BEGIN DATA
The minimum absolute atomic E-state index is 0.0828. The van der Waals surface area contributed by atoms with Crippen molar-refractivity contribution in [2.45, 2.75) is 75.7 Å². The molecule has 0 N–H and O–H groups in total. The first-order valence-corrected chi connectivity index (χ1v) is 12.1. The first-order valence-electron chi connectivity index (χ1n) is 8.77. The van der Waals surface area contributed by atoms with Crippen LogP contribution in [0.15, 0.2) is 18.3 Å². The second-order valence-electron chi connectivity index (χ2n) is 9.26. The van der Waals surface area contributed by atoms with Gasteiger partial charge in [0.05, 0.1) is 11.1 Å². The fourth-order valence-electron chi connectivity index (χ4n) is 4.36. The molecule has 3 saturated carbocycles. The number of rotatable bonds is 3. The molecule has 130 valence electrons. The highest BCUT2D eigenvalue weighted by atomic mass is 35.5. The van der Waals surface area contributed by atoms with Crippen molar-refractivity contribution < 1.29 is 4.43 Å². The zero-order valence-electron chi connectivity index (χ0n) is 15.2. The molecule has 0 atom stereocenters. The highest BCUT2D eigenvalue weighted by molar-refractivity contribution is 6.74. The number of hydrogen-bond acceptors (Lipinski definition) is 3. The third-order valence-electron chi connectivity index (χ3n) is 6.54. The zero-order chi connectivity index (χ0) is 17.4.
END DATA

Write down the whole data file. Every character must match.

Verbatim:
The minimum absolute atomic E-state index is 0.0828. The van der Waals surface area contributed by atoms with Crippen molar-refractivity contribution in [2.45, 2.75) is 75.7 Å². The molecule has 0 N–H and O–H groups in total. The first-order valence-corrected chi connectivity index (χ1v) is 12.1. The first-order valence-electron chi connectivity index (χ1n) is 8.77. The van der Waals surface area contributed by atoms with Crippen LogP contribution in [0.15, 0.2) is 18.3 Å². The second-order valence-electron chi connectivity index (χ2n) is 9.26. The van der Waals surface area contributed by atoms with Gasteiger partial charge in [0.05, 0.1) is 11.1 Å². The fourth-order valence-electron chi connectivity index (χ4n) is 4.36. The molecule has 3 saturated carbocycles. The number of rotatable bonds is 3. The molecule has 130 valence electrons. The highest BCUT2D eigenvalue weighted by atomic mass is 35.5. The van der Waals surface area contributed by atoms with Crippen molar-refractivity contribution < 1.29 is 4.43 Å². The zero-order valence-electron chi connectivity index (χ0n) is 15.2. The molecule has 0 atom stereocenters. The highest BCUT2D eigenvalue weighted by molar-refractivity contribution is 6.74. The number of hydrogen-bond acceptors (Lipinski definition) is 3. The third-order valence-electron chi connectivity index (χ3n) is 6.54. The zero-order chi connectivity index (χ0) is 17.4.